Earlier this year, following changes in the rules of the House of Commons, I became the first chair of the Select Committee on Science & Technology to be elected by all MPs. The committee has started to look at the handling of emergencies by government. We’ve had a quick look at progress in the UK Space Agency and followed up our predecessor committee’s work on the East Anglia climate change controversy.
Controversy and confusion
For many years I have been interested in how complex issues requiring a good knowledge of science or engineering are explained to society as a whole and in particular to Parliament. This is made much harder when the anti-science community gets air time or column inches in our media.
In September 2009 the following appeared in a letter published in the Guardian: ‘There should be an immediate freeze on the commercial release of nanomaterials until there is a sound body of scientific research into all the health impacts.’ The context was one of those regular pieces of over-reaction or, more accurately, illogical responses to an event. An accident in a paint factory in China led the author to his conclusion rather than the slightly more obvious – perhaps we should consider Chinese standards of health and safety before rushing to buy their products.
It is no wonder that there is confusion in the minds of the public when controversial story lines appear like this. Why should Parliament be any different?
Clearly the science community needs to do more to improve public engagement on the complex challenges and opportunities facing us today. There are also several initiatives along these lines in Parliament.
Some 70 years ago, Parliament established its first ‘all party group’ by creating the Parliamentary and Scientific Committee, designed to improve the interface between science and Parliament. I have the honour of chairing the group now as well as editing its publication, Science in Parliament. More recently the group has taken under its wing SET for Britain, a poster competition  for researchers.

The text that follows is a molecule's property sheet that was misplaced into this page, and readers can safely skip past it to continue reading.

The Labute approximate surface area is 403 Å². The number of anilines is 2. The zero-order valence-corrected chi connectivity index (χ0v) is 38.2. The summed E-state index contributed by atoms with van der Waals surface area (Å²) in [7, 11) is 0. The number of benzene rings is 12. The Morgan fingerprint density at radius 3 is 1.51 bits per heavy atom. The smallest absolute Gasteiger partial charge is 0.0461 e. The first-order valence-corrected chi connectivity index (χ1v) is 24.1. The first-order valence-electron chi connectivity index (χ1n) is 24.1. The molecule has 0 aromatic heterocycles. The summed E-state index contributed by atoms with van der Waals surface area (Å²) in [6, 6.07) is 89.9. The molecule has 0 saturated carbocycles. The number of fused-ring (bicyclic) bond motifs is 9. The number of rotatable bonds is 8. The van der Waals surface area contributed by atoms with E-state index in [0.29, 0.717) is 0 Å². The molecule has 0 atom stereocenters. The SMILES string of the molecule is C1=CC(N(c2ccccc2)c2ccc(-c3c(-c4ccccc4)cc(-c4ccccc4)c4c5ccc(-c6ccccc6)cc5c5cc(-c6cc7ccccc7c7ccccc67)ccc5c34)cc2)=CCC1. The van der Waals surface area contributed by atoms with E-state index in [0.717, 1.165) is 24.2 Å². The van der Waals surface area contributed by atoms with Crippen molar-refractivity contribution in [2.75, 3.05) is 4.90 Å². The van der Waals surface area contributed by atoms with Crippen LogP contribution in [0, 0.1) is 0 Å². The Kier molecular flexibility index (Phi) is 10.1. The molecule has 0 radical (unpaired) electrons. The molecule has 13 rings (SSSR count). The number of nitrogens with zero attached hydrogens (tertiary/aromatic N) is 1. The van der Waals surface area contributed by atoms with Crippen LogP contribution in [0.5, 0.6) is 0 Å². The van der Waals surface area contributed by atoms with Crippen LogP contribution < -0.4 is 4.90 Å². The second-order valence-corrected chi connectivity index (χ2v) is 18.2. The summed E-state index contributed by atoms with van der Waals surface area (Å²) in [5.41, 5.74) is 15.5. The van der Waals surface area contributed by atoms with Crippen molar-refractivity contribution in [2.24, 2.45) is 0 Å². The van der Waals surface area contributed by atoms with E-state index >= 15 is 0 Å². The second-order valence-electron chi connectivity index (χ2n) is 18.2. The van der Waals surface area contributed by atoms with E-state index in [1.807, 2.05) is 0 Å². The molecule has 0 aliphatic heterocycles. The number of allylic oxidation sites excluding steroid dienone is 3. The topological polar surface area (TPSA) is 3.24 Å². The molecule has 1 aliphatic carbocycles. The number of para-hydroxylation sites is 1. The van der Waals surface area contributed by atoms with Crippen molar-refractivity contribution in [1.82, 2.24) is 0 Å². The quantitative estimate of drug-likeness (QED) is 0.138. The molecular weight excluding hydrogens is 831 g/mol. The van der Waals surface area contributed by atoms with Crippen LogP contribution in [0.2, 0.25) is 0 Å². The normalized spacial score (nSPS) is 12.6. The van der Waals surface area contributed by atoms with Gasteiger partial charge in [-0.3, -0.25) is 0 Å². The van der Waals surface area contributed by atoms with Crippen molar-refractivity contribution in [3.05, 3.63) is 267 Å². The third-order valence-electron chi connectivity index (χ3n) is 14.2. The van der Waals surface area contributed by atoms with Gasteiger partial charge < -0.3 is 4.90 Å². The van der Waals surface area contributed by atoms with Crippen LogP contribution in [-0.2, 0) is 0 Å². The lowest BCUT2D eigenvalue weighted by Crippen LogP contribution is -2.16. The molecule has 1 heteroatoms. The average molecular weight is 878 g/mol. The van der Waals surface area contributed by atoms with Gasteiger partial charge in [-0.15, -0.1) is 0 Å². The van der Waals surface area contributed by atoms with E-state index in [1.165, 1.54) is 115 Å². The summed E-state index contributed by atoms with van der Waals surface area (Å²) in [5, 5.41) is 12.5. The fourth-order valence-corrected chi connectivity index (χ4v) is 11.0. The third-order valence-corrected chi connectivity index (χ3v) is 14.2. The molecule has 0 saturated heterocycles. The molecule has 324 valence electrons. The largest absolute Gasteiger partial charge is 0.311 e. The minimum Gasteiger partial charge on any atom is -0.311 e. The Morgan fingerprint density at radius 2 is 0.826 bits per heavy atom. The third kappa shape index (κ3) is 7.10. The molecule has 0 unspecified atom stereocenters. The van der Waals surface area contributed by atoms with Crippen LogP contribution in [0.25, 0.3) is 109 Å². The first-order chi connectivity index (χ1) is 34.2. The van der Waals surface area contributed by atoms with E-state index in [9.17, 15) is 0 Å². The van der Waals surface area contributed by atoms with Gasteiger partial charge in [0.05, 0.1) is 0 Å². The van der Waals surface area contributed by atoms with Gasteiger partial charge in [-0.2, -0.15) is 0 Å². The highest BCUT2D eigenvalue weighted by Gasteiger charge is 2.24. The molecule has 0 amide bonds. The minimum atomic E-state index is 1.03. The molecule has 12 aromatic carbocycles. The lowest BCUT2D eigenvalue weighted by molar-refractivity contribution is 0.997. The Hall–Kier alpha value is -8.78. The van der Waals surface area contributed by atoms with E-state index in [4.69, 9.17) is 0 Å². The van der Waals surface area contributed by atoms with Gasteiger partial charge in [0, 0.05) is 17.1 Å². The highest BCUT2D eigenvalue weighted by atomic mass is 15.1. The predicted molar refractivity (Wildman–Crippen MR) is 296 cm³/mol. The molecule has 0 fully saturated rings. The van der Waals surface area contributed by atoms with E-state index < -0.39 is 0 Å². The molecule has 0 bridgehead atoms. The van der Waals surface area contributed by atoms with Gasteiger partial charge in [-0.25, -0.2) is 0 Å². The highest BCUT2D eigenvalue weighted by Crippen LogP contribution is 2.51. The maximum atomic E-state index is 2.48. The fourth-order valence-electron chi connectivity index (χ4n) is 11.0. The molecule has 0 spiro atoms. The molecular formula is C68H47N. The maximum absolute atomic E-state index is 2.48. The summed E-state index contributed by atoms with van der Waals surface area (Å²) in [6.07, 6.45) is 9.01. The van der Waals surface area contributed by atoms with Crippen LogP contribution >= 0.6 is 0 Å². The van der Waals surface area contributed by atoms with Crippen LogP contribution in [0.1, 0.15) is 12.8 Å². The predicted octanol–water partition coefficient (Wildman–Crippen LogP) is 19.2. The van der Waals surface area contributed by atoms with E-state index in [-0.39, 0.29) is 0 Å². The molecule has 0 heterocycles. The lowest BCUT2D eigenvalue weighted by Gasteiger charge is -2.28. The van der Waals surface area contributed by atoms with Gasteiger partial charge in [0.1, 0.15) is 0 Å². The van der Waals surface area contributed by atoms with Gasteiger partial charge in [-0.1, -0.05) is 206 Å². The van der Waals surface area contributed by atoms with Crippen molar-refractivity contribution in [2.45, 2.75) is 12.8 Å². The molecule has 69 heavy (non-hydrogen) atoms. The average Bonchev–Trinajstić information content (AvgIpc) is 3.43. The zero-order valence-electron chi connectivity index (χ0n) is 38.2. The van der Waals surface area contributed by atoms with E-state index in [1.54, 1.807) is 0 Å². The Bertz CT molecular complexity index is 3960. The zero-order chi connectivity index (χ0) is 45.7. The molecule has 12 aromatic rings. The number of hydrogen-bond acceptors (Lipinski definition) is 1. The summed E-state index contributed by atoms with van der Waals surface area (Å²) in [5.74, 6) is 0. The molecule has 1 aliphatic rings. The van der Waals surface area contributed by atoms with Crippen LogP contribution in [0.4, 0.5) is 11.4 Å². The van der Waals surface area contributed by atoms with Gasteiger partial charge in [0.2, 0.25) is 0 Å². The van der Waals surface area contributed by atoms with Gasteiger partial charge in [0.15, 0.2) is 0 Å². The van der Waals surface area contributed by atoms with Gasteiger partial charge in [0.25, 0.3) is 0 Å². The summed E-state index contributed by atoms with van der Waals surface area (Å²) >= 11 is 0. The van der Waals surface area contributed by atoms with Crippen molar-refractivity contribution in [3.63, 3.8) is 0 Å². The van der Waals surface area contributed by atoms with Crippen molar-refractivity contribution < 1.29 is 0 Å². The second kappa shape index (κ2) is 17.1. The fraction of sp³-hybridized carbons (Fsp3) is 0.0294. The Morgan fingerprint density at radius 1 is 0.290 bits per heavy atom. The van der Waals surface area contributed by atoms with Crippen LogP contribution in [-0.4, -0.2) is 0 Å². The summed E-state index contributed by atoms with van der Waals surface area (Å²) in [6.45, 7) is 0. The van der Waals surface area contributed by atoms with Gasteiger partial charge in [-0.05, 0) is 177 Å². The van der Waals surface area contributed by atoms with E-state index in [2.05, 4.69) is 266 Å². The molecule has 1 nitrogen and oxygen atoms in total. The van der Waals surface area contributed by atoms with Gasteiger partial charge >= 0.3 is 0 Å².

More recently in 2001, The Royal Society pairing scheme was established, helping to build bridges between parliamentarians, civil servants and some of the best science research workers in the UK. It works by pairing scientists with either a civil servant or MP. Pairings with civil servants have been included in this scheme since 2009 thanks to a partnership with the Government Office for Science.
All of these initiatives are vitally important but still we have faced the reality of MPs caving in to pressure groups on such issues as the MMR vaccination scandal. There is no easy answer when dealing with these issues but, given the fact that the comprehensive spending review will directly or indirectly impact upon almost every discipline, sitting back is not an option.
The Parliament elected in May 2010 has about 10 per cent of MPs with any STEM related background. (If you think that is worrying – that is nearly 10 per cent more than the US Congress!) But it is this figure that underlines why readers in the science community have a job to do.
One of my frustrations is that too little is done to improve the understanding of policy makers by scientists and engineers and they need to set out their case to individual MPs. There are scientists and engineers living and working in every constituency across the country. I would encourage each and every one to personally lobby their own MP to ensure that, as axes start to fall, Parliament is fully aware of the consequences and more broadly the relevance of their work to the wellbeing of our country.